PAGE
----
Friday Morning FYI – 3/17/2017

Welcome to your Friday Morning FYI (prob never gonna get one of these done on a Friday again edition) – my chance to share observations/wisdom/rants in short, easily consumed form.

This week, I sat down with my final beta reader (lucky #6) for my latest novel. We had a few drinks, some pizza, a few more drinks, and talked/laughed/debated about/over my book for around two hours. It was a fun time, and I got some good feedback, as always. That brings us to this week’s FYI:

Writers, you’ve seen me write this before, but I’m going to beat the drum again: Beta readers are important. You’re too close to your story, even if it’s been locked in a drawer for a while. Fresh eyes always see things you don’t/can’t, providing perspective you don’t have. Before you query, give your book to people whose opinions you trust (yes, even people you suspect might not like it) and ask them for their brutally-honest opinion. Once they ‘ve provided that, honor the commitment they made to you by spending time considering their feedback. They won’t always be right, but they don’t need to be. Just getting you to look at something the way they saw it can expose problems you never recognized.

 

Thanks for reading,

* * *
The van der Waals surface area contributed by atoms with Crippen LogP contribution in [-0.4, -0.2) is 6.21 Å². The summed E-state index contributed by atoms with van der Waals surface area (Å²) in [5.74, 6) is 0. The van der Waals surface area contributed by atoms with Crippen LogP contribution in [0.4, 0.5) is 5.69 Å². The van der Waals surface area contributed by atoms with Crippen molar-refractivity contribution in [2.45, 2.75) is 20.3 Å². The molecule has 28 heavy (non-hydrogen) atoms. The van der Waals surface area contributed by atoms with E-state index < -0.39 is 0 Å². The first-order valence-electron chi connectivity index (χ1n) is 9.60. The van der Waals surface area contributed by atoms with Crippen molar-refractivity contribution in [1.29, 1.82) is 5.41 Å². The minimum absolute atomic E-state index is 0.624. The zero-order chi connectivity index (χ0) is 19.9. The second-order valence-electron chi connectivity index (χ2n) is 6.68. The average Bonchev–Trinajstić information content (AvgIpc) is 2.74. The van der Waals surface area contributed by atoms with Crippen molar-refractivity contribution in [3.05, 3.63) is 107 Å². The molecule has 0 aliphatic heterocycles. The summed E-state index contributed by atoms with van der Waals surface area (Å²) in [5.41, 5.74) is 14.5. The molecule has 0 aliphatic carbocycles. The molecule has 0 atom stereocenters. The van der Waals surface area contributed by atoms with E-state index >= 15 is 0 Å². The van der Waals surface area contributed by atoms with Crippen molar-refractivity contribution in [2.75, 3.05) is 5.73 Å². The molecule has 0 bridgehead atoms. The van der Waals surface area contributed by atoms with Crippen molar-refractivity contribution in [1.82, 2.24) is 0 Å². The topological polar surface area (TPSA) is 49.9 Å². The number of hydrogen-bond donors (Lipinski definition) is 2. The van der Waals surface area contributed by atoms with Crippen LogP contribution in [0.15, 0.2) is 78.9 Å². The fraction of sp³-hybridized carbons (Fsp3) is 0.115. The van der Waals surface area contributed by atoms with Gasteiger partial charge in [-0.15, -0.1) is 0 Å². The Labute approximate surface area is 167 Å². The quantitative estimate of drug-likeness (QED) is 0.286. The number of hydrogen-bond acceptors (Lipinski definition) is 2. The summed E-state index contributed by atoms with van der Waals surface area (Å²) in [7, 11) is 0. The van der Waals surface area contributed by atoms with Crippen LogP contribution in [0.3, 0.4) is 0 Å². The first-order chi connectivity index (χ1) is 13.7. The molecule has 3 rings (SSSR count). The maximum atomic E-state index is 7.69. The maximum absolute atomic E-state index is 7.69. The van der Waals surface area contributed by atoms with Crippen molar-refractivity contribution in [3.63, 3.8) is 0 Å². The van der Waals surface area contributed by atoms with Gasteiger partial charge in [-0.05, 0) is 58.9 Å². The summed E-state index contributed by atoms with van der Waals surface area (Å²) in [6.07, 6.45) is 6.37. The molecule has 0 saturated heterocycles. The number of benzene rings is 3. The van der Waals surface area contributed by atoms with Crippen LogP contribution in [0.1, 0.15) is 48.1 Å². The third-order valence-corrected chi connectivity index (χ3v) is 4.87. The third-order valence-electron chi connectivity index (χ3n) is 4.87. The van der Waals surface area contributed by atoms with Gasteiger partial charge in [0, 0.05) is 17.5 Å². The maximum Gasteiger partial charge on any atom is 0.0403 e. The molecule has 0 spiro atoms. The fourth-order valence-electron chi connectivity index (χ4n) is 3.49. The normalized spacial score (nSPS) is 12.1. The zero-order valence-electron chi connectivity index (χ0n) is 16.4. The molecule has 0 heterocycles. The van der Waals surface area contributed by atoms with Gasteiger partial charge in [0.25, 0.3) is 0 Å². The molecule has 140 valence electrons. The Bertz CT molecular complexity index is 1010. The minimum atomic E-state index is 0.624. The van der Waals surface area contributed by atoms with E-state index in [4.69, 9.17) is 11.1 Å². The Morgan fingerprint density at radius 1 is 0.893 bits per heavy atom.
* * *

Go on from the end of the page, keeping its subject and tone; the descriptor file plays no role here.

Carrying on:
{RDj}

Friday Morning FYI – 3/3/2017

Welcome to your Friday Morning FYI (it’s probably easier to write these every week than having to do three at a time to catch up, but I’ve been busy so whatevs edition) – my chance to share observations/wisdom/rants in short, easily consumed form.

I’m a huge believer in enlisting beta readers for your work (more on this in the next few FYIs, too). They find big plot holes you didn’t know were there, and also the small details you missed/omitted/denied, which, if you agree need addressing, sharpen your story with minimal changes. I had one of these in my new novel, around a character smoking at the beginning but then never having another cigarette. I had a reason for that, which I thought I made clear, but obviously hadn’t. Good catch, easily fixed, and potentially quite important. Let’s have that be our FYI for this week:

I’ve seen writers say to their beta readers, ‘Just look for big stuff’. This is a mistake because it’s often the little details you, as the writer, think are meaningless that pull a reader out of your story. This happened to me, in a published book I was reading a few months back – one detail about a subject with which I’m quite familiar, that was dead wrong. I found its wrongness so distracting I abandoned the book. That might sound dumb, and maybe you’re thinking I should have let it go (and you might be right), but the fact is, as a reader, it made me walk away.

So, writers, don’t restrict what your beta readers can report, and don’t dismiss out of hand the little details they find confusing/wrong. Readers aren’t always right, but at least you’ll get to see what they’re seeing and have the chance to make a choice on the matter.

 

Thanks for reading,

{RDj}

Friday Morning FYI – 1/6/2017